Men at Work: Top Tips for Preventing Back Pain on the Job
Back pain and injuries are a common occurrence in the workplace and it is not just on the construction site or in the warehouse where you are vulnerable to injury, as many office workers also suffer from back pain on the job.
An employer’s failure to observe correct health and safety procedures can soon lead to a potential compensation claim. Claims specialists like ClaimsDirect.co.uk often deal with workers that are injured while carrying out their work regular work duties. It is important to learn how to prevent an injury to your back through greater awareness.
Lifting a heavy object, repetitive movements and even just sitting at your desk for too long without a break, can all take their toll on your back and could potentially lead to an injury or the onset of back pain.
It can be very difficult to focus on your work when you are experiencing a sharp stabbing pain in your back or maybe a dull ache. Whatever the symptoms, there are some common causes of back pain at work that you need to be aware of.
Exerting an excessive amount of force on your back when you try to lift or move a heavy object is a common cause of injury. Repetitive movements are also an issue, so performing the same task with your back can sometimes lead to muscle fatigue or cause you to suffer an injury.
Another way you can suffer from muscle fatigue and potential injury is simply down to posture, so slouching at your desk can exaggerate your back’s natural curves will most likely leave you vulnerable to pain or injury at some point.
It is fair to say that certain medical conditions and lifestyle factors can also influence your vulnerability to back pain but as we spend so many hours working, it makes sense to follow some measures to try and avoid suffering from back pain at work.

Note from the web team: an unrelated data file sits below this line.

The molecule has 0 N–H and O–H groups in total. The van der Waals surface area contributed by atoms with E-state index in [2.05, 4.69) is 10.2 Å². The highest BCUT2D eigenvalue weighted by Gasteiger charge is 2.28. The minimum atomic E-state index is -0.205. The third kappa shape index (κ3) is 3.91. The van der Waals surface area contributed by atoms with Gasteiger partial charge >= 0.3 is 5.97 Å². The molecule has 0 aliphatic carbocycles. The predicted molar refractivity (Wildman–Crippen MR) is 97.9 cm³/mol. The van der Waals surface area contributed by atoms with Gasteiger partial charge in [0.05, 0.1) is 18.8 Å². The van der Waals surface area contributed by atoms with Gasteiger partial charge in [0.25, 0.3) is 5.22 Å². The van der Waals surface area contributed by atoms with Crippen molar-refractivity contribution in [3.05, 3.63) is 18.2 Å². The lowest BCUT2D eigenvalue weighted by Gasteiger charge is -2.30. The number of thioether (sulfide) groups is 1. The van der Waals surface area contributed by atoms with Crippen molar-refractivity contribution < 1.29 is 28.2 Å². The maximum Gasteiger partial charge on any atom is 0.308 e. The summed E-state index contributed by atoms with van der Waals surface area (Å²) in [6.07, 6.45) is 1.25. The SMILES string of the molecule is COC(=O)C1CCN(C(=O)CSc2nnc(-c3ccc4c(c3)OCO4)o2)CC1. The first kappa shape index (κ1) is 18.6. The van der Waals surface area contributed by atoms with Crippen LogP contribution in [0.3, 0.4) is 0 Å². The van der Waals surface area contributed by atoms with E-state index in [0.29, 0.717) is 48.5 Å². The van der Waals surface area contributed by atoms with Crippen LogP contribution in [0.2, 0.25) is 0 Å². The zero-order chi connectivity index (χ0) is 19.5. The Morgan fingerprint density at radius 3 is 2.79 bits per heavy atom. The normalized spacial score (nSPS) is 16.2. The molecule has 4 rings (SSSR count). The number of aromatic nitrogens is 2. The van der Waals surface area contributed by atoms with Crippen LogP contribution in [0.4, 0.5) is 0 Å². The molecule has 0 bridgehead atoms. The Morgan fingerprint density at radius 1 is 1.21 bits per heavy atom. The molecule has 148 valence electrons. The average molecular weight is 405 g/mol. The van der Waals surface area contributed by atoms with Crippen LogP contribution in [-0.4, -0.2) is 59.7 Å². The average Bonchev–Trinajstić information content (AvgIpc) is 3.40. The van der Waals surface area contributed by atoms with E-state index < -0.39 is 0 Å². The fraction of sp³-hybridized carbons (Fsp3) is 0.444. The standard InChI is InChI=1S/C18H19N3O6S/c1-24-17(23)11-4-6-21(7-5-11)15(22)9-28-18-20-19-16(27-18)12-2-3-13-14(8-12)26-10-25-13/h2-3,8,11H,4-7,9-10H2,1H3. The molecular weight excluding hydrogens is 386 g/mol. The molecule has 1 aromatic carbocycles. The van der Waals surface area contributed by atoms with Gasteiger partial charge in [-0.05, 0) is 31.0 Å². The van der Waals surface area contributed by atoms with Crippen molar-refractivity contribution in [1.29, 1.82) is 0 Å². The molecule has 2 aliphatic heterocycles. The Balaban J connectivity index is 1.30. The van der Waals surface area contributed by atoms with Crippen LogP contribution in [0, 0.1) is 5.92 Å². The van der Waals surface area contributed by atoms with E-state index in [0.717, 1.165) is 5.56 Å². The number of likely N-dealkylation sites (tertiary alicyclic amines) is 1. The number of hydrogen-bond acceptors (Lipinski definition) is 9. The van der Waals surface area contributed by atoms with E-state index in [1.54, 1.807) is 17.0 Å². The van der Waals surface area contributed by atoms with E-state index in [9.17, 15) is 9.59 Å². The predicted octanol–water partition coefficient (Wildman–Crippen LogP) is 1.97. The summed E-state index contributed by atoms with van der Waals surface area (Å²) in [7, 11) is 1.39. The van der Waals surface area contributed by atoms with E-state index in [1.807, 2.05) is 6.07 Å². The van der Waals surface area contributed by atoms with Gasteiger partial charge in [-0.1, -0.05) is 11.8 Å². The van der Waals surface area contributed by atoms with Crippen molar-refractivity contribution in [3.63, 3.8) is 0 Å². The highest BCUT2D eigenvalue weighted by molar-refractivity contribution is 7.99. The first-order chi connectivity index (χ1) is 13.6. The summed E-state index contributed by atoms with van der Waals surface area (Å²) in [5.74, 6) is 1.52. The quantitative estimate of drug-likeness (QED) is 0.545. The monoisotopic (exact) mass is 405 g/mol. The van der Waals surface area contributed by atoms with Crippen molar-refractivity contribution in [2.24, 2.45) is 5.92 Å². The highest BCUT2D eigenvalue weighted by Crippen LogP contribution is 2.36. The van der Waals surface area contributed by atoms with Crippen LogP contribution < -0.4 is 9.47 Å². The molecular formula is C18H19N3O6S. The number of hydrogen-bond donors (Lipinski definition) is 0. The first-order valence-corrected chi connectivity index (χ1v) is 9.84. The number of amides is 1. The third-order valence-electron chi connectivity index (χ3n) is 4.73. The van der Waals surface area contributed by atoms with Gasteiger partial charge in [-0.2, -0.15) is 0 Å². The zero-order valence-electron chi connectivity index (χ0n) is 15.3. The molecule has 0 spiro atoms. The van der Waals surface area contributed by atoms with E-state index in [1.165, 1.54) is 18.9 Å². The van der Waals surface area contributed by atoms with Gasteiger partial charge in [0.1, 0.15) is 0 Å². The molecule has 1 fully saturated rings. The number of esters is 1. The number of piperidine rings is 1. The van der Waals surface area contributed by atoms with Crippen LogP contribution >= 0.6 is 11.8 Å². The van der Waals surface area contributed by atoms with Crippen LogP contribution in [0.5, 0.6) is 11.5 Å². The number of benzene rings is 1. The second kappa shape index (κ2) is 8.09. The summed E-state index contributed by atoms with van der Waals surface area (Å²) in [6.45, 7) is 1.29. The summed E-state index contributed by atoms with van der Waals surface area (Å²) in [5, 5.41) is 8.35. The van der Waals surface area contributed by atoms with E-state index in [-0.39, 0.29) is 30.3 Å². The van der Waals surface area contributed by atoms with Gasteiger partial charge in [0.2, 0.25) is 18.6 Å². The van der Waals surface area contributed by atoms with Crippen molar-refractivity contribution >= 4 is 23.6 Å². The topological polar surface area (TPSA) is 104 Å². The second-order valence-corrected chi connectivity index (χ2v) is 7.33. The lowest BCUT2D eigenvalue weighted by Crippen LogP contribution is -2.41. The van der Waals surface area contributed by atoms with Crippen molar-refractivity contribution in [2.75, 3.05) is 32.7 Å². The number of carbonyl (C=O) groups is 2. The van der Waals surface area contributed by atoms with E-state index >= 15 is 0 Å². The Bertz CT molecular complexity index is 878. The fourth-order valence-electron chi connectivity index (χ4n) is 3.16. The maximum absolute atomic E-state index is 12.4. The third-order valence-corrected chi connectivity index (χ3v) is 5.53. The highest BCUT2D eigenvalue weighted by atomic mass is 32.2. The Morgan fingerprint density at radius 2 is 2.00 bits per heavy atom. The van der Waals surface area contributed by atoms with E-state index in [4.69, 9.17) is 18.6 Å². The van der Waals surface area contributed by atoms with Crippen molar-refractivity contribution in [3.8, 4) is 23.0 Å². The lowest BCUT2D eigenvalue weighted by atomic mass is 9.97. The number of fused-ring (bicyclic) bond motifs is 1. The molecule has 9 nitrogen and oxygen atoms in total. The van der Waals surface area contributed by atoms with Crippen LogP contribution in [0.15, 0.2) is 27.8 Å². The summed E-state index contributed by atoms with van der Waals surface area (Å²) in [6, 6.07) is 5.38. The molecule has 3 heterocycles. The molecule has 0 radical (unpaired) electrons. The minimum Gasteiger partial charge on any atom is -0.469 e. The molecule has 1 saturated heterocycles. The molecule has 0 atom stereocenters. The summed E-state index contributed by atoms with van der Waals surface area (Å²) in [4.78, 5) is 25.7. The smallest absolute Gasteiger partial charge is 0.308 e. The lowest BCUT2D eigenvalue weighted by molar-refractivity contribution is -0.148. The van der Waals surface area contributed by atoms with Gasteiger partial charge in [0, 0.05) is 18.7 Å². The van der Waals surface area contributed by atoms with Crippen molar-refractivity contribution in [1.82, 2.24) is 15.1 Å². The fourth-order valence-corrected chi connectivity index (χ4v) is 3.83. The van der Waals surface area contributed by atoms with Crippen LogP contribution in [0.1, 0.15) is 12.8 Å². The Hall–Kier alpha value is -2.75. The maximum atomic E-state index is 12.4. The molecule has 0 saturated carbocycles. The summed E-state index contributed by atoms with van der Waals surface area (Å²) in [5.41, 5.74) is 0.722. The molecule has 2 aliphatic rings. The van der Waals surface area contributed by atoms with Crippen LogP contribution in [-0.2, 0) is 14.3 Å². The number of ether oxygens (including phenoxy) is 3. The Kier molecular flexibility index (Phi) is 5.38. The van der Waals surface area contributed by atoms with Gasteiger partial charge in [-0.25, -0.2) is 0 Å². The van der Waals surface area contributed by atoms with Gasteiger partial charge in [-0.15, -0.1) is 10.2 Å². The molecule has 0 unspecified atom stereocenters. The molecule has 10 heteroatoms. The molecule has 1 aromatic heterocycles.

Strengthen your back
You can make your back less susceptible to injury if you take steps to strengthen your back by including some regular physical activity into your daily routine.
Working at maintaining a healthy body weight will help to minimise the level of stress put on your back and about 150 minutes of aerobic activity will help contribute to keeping in shape as well as strengthening your back.
Aerobic exercise covers anything from swimming to walking and includes exercise routines that are designed to strengthen your back muscles and abdomen. Try to find a combination that suits you and then make it part of your weekly routine so that you can not only feel healthier but strengthen your back at the same time.
Think about your posture
Good posture is so important for your back, so when you are standing aim to keep your weight evenly balanced on your feet and try to think about not slouching.
If you are in an office and seated for a lot of the time, choose a chair where you are able to rest both feet on the floor while keeping your knees level with your hips. More employers these days are thinking about ergonomics and providing chairs that help you with your posture, so ask if your chair doesn’t allow you to adopt a good posture.
One of the most important things to remember about the onset of back pain is to listen to what your body is telling you. Get up and move around if you have spent too long at your desk and think before lifting or moving an object that you think is too heavy to manage comfortably without help.
George Thomas works in a senior capacity in public health and safety. he likes to share his insights through blogging. His articles mainly appear on work, safety and health related websites.